In order to evaluate the framework’s ability to be used as a tool for creative and design purposes a number of design workshops were held in which participants were asked to develop an idea for a political engaging game. In addition to the framework, a set of ideation cards based on the framework was developed. Participants used both framework and ideation cards, however for different tasks. While the ideation cards were used for creating ideas and discussions in group design sessions, the framework was found to be more useful for guiding the overall structure of game ideas and development. In addition, the ideation cards were considered to be especially good tools to convey political concepts. Participant groups tended to work according to one of two patterns. Their work was either ideation driven, starting with an idea or topic and then using the provided materials to build up on it, or alternatively it was material driven, using materials such as the framework or design cues to come up with an idea that was then further developed. The game design process itself was influenced by both internal and external factors. External factors included elements such as the framework and other provided materials as well as discussion in the workshop prior to the game designing exercise. Internal influences came from the participants’ backgrounds, prior knowledge, experiences and opinions. Nationality in particular proved to be an influential factor, while professional or educational backgrounds were less important. Participants in the workshops thus exhibited similar influences and biases such as those often found in professional game development. Overall, the workshop showed how the framework was a valid tool in designing political engagement promoting games.

In summary, the research showed the importance of a common foundational language and terminology when talking about games in politics between different stakeholders. The user studies provided the ground to suggest that the Politics in Games framework is an effective tool to achieve this, both for analytical and creative purposes. These findings can furthermore have implications for the way we talk about games in politics and the media in general, as well as how we design games, both for education and entertainment. In politically uncertain times both understanding of, and participation in, politics and the democratic processes have become more crucial than ever before. This research thus hopes to contribute in its own way to a growing awareness of the importance of being politically informed and active.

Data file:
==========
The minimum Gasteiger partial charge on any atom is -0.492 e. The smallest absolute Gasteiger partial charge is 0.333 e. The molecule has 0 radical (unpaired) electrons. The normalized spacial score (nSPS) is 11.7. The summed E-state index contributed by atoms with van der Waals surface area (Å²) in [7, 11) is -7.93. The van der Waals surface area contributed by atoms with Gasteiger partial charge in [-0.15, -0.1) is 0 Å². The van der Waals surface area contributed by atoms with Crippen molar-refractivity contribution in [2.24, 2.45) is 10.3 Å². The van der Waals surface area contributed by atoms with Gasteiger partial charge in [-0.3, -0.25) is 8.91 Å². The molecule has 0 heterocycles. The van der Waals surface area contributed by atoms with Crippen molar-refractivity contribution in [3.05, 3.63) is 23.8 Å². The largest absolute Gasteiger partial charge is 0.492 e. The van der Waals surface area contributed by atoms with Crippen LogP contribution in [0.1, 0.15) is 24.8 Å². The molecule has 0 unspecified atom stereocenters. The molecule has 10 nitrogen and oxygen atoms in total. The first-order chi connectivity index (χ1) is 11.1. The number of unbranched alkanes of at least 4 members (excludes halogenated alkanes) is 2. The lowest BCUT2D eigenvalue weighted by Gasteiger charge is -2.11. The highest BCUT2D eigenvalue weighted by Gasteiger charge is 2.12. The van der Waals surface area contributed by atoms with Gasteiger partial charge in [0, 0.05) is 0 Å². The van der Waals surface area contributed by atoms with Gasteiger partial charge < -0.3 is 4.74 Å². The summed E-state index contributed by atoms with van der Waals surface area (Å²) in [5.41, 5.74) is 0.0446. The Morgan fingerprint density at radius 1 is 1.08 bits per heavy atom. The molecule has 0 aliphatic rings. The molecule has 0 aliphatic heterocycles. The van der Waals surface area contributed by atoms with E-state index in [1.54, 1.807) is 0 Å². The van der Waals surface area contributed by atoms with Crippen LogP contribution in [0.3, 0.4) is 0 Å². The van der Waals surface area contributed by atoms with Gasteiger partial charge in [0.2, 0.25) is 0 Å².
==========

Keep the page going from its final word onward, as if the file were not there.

Item Type: Thesis (University of Nottingham only) (PhD)
Supervisors: Rodden, T
Flintham, M
Keywords: politics, political engagement, video games
Subjects: G Geography. Anthropology. Recreation > GV Recreation. Leisure
Faculties/Schools: UK Campuses > Faculty of Science > School of Computer Science
Item ID: 60800
Depositing User: Wagner, Hanne
Date Deposited: 13 Mar 2024 15:03
Last Modified: 13 Mar 2024 15:03
URI: https://eprints.nottingham.ac.uk/id/eprint/60800